By Kimberly Sevcik | Director, International Engagement, ITVS
Many of us who work in media believe that social documentaries and storytelling can change hearts and minds and even behavior—and with the field’s growing emphasis on impact measurement, Independent Television Service (ITVS) set out to prove it.

Women and Girls Lead Global—a multi-country project that used documentaries to move the needle on gender equality—provided ITVS with an opportunity to commission one of the most extensive studies ever on documentary film in the context of global development: five years, five countries, 34 films, 45,000 participants and dozens of change indicators. (Go to for a comprehensive list of the films making an impact around the world.)

The Aspen Planning and Evaluation Program monitored, evaluated and conducted the research for the project—a collaboration between ITVS, USAID, the Ford Foundation, and the Wyncote Foundation, with additional evaluation support from the Bill and Melinda Gates Foundation.

We set out to learn whether documentary films that are not custom-designed by social change professionals or strategic communications firms, but rather artful films made by independent storytellers and supported by ITVS—promote changes in knowledge, attitude and behavior?

The answer, in short, is yes. Across all five countries, the Aspen study found a consistent trend of positive change, with the majority of indicators moving 15 to 30 percentage points in the desired directions. The full report provides plenty of detail on which indicators shifted, and by how much. We’ve also compiled insights on why we think the project worked—and what things we might change next time around.

First, a bit more context: Working in India, Bangladesh, Jordan, Kenya and Peru, Women and Girls Lead Global partnered with established NGOs doing exemplary gender equality work on the ground. We collaborated with them to design campaigns using film to start breakthrough conversations that led to community-driven action. Each campaign was customized to the culture and the gender issue, and a few programmatic pillars anchored the project across all of the countries—among them, the three-film model.

The three-film model activates a series of facilitated film screenings for the same audience over a limited period of time. It allows each conversation to build upon the last one, providing cumulative learnings as well as opportunities to follow through on calls to action.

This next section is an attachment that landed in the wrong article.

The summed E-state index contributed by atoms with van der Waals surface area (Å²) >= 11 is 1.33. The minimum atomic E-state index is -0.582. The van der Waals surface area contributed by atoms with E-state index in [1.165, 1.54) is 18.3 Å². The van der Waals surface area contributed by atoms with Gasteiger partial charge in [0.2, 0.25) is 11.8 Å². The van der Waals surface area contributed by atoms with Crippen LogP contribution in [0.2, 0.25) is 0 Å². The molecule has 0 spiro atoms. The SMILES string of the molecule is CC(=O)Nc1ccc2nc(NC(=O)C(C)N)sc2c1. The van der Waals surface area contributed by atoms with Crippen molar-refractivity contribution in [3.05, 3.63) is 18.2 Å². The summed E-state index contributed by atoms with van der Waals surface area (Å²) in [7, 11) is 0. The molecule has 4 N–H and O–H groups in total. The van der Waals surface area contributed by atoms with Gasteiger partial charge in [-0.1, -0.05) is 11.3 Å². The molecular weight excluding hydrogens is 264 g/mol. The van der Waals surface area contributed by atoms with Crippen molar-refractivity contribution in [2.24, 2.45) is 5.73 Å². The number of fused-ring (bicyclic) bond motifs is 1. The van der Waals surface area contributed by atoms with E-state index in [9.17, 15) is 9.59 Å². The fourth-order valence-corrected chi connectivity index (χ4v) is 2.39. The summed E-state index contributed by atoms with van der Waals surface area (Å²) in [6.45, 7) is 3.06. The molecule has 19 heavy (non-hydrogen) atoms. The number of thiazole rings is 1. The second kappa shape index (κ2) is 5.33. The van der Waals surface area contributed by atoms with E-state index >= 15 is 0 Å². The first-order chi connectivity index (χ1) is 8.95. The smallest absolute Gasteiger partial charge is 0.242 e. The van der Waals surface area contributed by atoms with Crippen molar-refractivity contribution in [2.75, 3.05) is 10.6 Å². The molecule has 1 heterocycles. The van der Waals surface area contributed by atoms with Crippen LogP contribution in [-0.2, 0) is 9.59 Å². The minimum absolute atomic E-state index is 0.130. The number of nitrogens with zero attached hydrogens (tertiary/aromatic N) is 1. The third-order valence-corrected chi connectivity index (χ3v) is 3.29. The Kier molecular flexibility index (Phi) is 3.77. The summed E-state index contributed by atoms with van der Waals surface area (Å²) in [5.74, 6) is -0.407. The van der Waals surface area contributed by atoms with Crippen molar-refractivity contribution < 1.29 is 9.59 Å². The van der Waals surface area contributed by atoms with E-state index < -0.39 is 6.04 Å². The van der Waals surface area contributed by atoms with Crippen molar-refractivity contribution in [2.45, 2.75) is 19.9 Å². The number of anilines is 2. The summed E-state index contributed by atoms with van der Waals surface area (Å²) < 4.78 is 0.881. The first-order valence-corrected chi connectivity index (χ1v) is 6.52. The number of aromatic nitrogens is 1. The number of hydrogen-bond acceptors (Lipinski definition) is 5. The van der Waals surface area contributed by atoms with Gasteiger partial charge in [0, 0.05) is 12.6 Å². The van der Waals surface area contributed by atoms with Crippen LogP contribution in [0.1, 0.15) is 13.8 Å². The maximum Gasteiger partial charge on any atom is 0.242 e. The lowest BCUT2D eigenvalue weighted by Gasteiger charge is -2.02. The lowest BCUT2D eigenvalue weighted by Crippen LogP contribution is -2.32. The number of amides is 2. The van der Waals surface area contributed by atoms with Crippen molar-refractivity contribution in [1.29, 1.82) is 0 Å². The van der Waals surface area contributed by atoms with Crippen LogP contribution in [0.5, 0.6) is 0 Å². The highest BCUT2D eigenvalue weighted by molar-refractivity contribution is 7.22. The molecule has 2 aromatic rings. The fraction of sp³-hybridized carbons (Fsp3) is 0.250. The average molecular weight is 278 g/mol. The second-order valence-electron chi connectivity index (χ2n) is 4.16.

The purpose of the first screening was to convene an audience for a breakthrough conversation on sensitive issues that emerged during the film—child marriage, for example, or gender-based violence.

The second screening, using a different but thematically aligned film, primed the audience for calls to action. In Bangladesh, where we worked to keep girls in school and out of marriage by creating safer school environments, the call to action encouraged students to start an anonymous complaint box where girls could report harassment. In Jordan, where we aimed to break the silence around gender-based violence, NGO partners encouraged audiences to offer a compassionate ear to a survivor of violence.

The third and final screening was used to reflect on the actions taken by individual audience members—what worked well, what didn’t—and to elicit community ideas for collective action. In Peru, a group of young people decided to produce a music video urging other young people to seek out information about sexual and reproductive health. In a community in India, a group of young men lobbied the village council to start a women-only bus for female college students, who were dropping out of school due to sexual harassment on public transportation.

These collective actions underscore one of the great values of using film as a social change tool: It opens up conversations that empower communities to come up with their own solutions to challenges and supports change at the local level.